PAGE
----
Let's set the scene with a brief review of the history of buffer pool tuning within the DB2 family. In DB2 for z/OS, buffer pool tuning involves adjusting a number of threshold parameters to favour either sequential or random IO and then allocate individual tables via their respective tablespaces to the most suitable buffer pool for the expected IO profile for that table. This approach has a number of issues, in particular that there are very few tables which will be exclusively randomly or sequentially accessed. The best we can hope for is that the tables will either be “RAMOS” (Random Access MOStly) or “SAMOS” (Sequential Access MOStly), and your choice of thresholds will provide maximum benefit, most of the time. Increasingly this RAMOS or SAMOS balance is becoming harder to determine as workloads become more “mixed.” Gone are the days when our workloads were all statically bound packages. Now, you are likely to see a mixture of static and dynamic SQL with a mixture of OLTP and BI workloads running against a single database. Improvements in optimisation techniques have helped to offset this increasingly diverse workload, but not in all cases.
When I first came to DB2 for LUW, I was distressed to find that this fine-grained control over buffer pools was not available, and indeed, I remember submitting enhancement requests for something to be done about it. All that could be done in those days was to change the buffer pool size. In Version 8.1, a single new option was provided: NUMBLOCKPAGES; defining a “block-based area.” During the beta program, Martin Hubel pointed this out to me and I quickly realised the simple elegance of the approach. This single parameter sets aside a part of a buffer pool for sequential access, thus protecting (in most cases) the rest of the buffer pool from being flushed out by a large sequential scan. Because of the nature of sequential access, this block-based area does not have to be large since it only has to accommodate the pages currently being used, rather than having to preserve pages for later. So, allocating a small block-based area can have a huge benefit when there is a mixture of random and sequential IO against a table.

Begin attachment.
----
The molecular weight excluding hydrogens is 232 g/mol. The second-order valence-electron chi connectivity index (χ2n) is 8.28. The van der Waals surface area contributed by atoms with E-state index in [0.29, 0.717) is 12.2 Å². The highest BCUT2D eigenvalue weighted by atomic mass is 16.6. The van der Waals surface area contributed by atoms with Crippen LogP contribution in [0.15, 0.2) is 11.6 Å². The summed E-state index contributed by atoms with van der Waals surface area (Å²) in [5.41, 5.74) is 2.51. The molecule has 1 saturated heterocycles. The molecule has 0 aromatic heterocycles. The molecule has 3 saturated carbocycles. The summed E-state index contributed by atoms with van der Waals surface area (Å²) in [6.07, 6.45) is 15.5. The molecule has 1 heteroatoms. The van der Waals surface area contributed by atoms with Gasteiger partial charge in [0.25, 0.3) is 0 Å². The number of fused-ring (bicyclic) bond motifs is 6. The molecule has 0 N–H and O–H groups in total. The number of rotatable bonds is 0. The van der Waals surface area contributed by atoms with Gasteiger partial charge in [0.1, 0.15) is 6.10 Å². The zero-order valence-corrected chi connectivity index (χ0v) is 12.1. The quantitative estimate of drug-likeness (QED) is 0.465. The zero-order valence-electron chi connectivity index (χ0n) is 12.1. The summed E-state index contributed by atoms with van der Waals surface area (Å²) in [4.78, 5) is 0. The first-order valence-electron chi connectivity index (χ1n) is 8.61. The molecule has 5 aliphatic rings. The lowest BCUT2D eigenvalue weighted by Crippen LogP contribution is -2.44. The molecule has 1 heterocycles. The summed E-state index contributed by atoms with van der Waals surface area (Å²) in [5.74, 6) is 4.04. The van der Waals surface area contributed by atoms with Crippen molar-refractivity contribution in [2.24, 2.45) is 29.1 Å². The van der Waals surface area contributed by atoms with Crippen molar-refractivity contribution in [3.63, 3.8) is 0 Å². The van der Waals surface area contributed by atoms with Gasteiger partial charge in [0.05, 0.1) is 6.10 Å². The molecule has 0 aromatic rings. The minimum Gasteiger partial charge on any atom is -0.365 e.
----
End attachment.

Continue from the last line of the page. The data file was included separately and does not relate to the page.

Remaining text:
For quite some time now I have allocated approximately 2% of the overall allocation of each buffer pool to a block-based area. For anything other than totally random workloads, this has yielded huge benefits time and time again. Even on resource constrained systems, I have found that allocating a block-based area gives benefits, and in many cases, significantly reduces the resource consumption, since often a high percentage of the CPU burn on these systems is supporting IO and eliminating physical IOs due to having to reread randomly accessed pages flushed from buffer by sequential processes.
The value of NUMBLOCKPAGES is set to 0 (i.e. unused) by default. It can be set at buffer pool creation time via “CREATE BUFFERPOOL” statement or applied to existing buffer pools using the “ALTER BUFFERPOOL” statement. Note that the parameter name is slightly misleading in that it is not the number of pages that are allocated to the block-based area, but the number of extents. The actual number of pages allocated is (NUMBLOCKPAGES * EXTENTSIZE). Additionally, although there is a restriction that NUMBLOCKPAGES cannot be more than 98% of the overall buffer pool size, in practice, this normally isn't a problem apart from a potential issue with STMM (Self Tuning Memory Management) on databases with very variable workloads (q.v.).